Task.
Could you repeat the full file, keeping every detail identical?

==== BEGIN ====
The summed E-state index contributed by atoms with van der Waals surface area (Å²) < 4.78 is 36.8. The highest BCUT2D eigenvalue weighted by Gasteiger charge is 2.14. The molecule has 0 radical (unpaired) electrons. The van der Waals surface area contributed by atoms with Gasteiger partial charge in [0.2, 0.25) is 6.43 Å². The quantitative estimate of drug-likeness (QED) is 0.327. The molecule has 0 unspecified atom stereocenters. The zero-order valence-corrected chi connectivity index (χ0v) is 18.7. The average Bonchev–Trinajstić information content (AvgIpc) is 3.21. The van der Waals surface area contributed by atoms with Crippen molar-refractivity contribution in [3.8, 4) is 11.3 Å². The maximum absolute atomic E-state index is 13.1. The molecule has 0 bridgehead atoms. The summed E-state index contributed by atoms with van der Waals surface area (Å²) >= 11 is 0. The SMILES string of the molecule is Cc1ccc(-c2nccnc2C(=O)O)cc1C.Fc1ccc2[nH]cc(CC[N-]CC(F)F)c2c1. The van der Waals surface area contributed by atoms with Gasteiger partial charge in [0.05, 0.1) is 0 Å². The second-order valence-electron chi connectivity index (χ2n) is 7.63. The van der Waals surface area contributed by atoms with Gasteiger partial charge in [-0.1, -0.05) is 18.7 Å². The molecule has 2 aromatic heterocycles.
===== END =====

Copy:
The summed E-state index contributed by atoms with van der Waals surface area (Å²) < 4.78 is 36.8. The highest BCUT2D eigenvalue weighted by Gasteiger charge is 2.14. The molecule has 0 radical (unpaired) electrons. The van der Waals surface area contributed by atoms with Gasteiger partial charge in [0.2, 0.25) is 6.43 Å². The quantitative estimate of drug-likeness (QED) is 0.327. The molecule has 0 unspecified atom stereocenters. The zero-order valence-corrected chi connectivity index (χ0v) is 18.7. The average Bonchev–Trinajstić information content (AvgIpc) is 3.21. The van der Waals surface area contributed by atoms with Crippen molar-refractivity contribution in [3.8, 4) is 11.3 Å². The maximum absolute atomic E-state index is 13.1. The molecule has 0 bridgehead atoms. The summed E-state index contributed by atoms with van der Waals surface area (Å²) >= 11 is 0. The SMILES string of the molecule is Cc1ccc(-c2nccnc2C(=O)O)cc1C.Fc1ccc2[nH]cc(CC[N-]CC(F)F)c2c1. The van der Waals surface area contributed by atoms with Gasteiger partial charge in [0.05, 0.1) is 0 Å². The second-order valence-electron chi connectivity index (χ2n) is 7.63. The van der Waals surface area contributed by atoms with Gasteiger partial charge in [-0.1, -0.05) is 18.7 Å². The molecule has 2 aromatic heterocycles.